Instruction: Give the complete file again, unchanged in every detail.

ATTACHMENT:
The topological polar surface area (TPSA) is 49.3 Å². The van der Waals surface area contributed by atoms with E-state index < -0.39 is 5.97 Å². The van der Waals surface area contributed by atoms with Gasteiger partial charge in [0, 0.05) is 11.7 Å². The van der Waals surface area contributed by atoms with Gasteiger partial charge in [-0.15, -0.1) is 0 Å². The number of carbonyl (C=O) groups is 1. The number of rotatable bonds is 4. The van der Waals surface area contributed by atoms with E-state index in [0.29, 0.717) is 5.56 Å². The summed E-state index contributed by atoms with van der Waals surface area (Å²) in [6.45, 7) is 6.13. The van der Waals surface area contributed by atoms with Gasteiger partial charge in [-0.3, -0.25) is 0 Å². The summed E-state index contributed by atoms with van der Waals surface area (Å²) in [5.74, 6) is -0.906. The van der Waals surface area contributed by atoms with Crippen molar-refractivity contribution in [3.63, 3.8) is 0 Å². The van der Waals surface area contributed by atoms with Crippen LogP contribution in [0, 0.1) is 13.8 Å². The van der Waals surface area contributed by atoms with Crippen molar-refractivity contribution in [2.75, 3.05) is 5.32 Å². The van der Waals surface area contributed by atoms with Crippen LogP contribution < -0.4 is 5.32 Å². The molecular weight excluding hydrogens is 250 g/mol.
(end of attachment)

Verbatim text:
The topological polar surface area (TPSA) is 49.3 Å². The van der Waals surface area contributed by atoms with E-state index < -0.39 is 5.97 Å². The van der Waals surface area contributed by atoms with Gasteiger partial charge in [0, 0.05) is 11.7 Å². The van der Waals surface area contributed by atoms with Gasteiger partial charge in [-0.15, -0.1) is 0 Å². The number of carbonyl (C=O) groups is 1. The number of rotatable bonds is 4. The van der Waals surface area contributed by atoms with E-state index in [0.29, 0.717) is 5.56 Å². The summed E-state index contributed by atoms with van der Waals surface area (Å²) in [6.45, 7) is 6.13. The van der Waals surface area contributed by atoms with Gasteiger partial charge in [-0.3, -0.25) is 0 Å². The summed E-state index contributed by atoms with van der Waals surface area (Å²) in [5.74, 6) is -0.906. The van der Waals surface area contributed by atoms with Crippen molar-refractivity contribution in [3.63, 3.8) is 0 Å². The van der Waals surface area contributed by atoms with Crippen LogP contribution in [0, 0.1) is 13.8 Å². The van der Waals surface area contributed by atoms with Crippen molar-refractivity contribution in [2.75, 3.05) is 5.32 Å². The van der Waals surface area contributed by atoms with Crippen LogP contribution < -0.4 is 5.32 Å². The molecular weight excluding hydrogens is 250 g/mol.